Avoiding financial aid scams.
My first year of college I was invited by a person from my dorm to attend a sales presentation. When they said that I would receive a FREE glass beer mug I agreed. I attended the presentation, thinking that I would stay only long enough to get my mug. It turned out that the mugs got handed out last, so I stayed. First, they showed waterless cookware. Then for no additional cost, again free they would add; fine China; flatware and crystal wine goblets. He explained for an extremely limited time, this evening only, he could sell all of this for the same price as just the cookware. Wow! What a bargain! I remembered that I came for the free beer mug asked for it. I was assured that I would receive my beer mug shortly. Any objections that I had were quickly answered by an explanation or additional appeals. That’s a lot of money, it’s only fifty-two cents per day. You will establish and improve your credit, very mature. I said that I wanted to think about, to ask my dad what he thought, again urgency and you are an adult you can make your own decisions. You will have a ‘AAA’ Credit rating. I caved and ordered everything. When the payment book arrived in the mail from “AAA Finance Co.” I knew that I had been misled.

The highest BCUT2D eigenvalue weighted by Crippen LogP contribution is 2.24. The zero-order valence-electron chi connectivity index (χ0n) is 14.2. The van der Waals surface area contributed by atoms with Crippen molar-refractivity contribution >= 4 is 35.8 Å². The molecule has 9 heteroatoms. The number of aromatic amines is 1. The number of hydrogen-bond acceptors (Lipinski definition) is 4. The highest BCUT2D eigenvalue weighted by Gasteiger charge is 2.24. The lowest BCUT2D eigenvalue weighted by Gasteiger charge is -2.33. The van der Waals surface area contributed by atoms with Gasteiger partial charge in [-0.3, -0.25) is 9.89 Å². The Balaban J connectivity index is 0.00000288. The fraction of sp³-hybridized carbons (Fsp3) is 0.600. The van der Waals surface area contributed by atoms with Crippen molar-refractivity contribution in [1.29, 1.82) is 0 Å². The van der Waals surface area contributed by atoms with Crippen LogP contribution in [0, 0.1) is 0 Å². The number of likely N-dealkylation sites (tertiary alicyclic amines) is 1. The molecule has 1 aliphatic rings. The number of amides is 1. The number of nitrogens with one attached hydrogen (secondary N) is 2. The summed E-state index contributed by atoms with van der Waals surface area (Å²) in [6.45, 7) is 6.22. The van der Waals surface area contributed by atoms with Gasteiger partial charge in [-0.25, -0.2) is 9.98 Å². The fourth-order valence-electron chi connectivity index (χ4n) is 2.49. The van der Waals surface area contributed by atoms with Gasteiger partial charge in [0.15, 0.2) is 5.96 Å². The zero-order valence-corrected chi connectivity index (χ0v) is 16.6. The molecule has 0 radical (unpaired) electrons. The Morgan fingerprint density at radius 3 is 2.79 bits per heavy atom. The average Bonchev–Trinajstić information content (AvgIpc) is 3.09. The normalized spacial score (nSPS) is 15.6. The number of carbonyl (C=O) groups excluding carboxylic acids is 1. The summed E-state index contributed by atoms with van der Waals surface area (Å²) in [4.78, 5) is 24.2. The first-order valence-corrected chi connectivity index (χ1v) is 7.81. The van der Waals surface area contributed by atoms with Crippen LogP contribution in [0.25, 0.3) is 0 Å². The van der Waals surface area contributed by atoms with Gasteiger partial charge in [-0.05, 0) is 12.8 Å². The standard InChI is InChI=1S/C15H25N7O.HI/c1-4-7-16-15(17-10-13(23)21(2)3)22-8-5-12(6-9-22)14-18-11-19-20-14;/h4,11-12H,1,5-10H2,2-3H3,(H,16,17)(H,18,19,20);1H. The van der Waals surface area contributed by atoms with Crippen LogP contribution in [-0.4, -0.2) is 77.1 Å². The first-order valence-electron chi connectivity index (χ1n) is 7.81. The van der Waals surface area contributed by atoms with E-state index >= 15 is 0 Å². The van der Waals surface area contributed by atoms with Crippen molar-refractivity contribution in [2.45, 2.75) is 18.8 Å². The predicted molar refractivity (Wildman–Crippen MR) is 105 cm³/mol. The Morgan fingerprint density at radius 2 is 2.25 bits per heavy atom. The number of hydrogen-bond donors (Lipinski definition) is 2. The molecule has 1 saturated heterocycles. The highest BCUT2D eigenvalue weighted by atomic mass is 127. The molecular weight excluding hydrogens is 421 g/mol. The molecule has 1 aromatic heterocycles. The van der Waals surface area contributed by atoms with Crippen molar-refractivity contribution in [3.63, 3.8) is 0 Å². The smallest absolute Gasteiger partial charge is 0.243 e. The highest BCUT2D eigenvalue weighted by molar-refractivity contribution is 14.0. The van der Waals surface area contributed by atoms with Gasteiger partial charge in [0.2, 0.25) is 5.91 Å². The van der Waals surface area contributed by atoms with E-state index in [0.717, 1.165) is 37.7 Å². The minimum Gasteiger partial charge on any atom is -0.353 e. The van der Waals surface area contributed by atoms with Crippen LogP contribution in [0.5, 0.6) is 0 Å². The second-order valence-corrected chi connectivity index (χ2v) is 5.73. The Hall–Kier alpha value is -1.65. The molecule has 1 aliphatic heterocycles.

So, I learned a lot about finances and even scams from this process. Many scams have themes or characteristics. One is they provide a false sense of urgency; you must do this now. Limited time offer.
Often the process starts with an unsolicited social media post, email or a letter. You have been selected for a special offer. A call back number is available or a workshop about financial aid. This will open the door for the high-pressure sales techniques mentioned above. Don’t pay for something that you can get for free. Or at least make sure that is worth the cost of convenience. Be leery if they promise financial aid.
Don’t release personal or private information such as bank account numbers, credit card or social security numbers. Some legitimate entities may need some of that information however never on an unsolicited contact or form. Always take the appropriate steps to protect your identity.
If you think about it scholarships are trying to help others that meet certain criteria by giving them money, they rarely charge for that. Grants are money given to students that meet certain criteria as well.
FAFSA forms are available online student at studentaid.gov. Often, schools and organizations offer help in filling them out. A safe place to check for possible financial aid is at the institution that you plan on attending.